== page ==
And of course, any interest rate should reflect the risk. How much interest do you really want for lending your money to a bust bank? The FSCS isn’t a free guarantee. Savers are paying a huge price.

      The MPC has dug a hole and is now finding it very difficult to fill it in again. They plan to fill it in very slowly with very small pieces.

      They will tell you the alternative would have been worse.
      Worse for who?

  5. Pavlaki says:

    Again I question the statistics the governor is working with and the apparent inability to forecast the economy with any degree of accuracy at all! I begin to wonder if the B of E should have representatives who’s job it is to get out and talk to businesses both small and large to get a better feel for things. Relying totally on economical statistics appears to guarantee that they are behind the curve in most matters and not feeling the pulse of he economy. The governor is an intelligent man and I am sure that if the stats were telling a more accurate picture then he would as well. Where do you think that the B of E is missing input that could improve its poor forecasting record?

    1. dutch says:

      I’d question the methodology the governor is working with.

      All this making the 1% richer,’trickle down economics’,asset bubbles,bailing out banks has created a sesspit of debt that we can’t climb out of.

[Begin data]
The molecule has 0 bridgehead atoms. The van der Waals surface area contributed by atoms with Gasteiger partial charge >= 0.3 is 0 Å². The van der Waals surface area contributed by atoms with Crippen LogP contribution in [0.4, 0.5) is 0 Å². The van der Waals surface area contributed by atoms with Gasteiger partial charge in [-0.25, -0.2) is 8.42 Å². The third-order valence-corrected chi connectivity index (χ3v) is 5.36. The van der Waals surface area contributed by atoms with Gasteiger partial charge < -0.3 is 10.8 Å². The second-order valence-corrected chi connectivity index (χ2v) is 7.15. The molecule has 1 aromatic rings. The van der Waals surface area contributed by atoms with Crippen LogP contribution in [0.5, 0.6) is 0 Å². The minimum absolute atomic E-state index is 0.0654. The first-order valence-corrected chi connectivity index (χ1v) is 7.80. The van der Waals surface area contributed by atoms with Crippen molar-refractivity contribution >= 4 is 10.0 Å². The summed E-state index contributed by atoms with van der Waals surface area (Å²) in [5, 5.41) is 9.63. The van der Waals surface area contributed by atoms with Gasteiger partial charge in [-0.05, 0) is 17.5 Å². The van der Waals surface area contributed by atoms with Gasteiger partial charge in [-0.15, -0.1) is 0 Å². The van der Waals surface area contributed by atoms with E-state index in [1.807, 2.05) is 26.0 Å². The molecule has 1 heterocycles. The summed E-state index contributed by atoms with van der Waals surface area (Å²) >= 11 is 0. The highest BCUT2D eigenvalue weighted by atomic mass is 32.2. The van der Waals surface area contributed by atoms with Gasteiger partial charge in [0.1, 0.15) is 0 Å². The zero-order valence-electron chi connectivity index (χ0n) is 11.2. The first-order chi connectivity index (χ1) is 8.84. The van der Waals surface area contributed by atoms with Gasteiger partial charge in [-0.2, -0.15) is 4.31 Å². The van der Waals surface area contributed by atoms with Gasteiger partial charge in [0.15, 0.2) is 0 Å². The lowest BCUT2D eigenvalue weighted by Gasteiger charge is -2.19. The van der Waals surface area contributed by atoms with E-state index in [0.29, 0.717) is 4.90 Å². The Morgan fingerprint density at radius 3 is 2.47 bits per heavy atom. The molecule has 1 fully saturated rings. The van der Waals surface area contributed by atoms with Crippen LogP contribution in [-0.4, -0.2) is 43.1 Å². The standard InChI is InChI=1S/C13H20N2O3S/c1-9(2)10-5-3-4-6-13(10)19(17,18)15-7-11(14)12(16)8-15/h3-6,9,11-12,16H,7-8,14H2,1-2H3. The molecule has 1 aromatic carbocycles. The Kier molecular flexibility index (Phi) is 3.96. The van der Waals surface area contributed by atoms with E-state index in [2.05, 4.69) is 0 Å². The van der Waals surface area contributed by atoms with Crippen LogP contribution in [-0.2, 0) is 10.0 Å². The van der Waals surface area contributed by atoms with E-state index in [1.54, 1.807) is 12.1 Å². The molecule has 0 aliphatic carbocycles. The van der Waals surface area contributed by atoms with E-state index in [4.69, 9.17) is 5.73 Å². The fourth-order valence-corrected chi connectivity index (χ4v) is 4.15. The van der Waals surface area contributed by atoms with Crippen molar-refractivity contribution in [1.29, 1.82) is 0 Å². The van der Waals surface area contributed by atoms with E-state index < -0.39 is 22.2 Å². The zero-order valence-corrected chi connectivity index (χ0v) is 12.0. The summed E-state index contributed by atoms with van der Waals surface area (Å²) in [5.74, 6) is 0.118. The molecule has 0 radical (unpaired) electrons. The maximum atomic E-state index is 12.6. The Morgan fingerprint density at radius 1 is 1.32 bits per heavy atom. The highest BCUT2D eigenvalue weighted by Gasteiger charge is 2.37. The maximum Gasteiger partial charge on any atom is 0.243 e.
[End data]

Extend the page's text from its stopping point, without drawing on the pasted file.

6. Fraser Bailey says:

    These people are nothing more than the developed world’s equivalent of witch doctors. Why anybody gives any credence to a single word they say is beyond me.

    1. dutch says:

      Bit harsh on witch doctors fraser…

    2. Anonymous says:

      Hi Fraser and welcome to my part of the blogosphere.

      In essence central bankers attract attention because they have power! Indeed the credit crunch has seem them be encouraged by politicians to use ever more of it. There has been a takeover of much of economic policy by them and many markets now dance to their tune. So there is an interest in what they say but the intelligent will note that their credibility and credence is falling as fast if not faster than their rise in power.

  7. Anonymous says:

    Thank you very much for this column, Shaun. I wouldn’t know
    when anything happens at the Bank of England if I didn’t read your blog. At the TSC hearing, Governor Carney may have made a Freudian slip regarding Martin Weale. He said that when forward guidance was introduced in August, Mr. Weale was the sole dissenter on the MPC, because he disagreed about the “appropriate level of the inflation knockout”. However, this was not what got reported at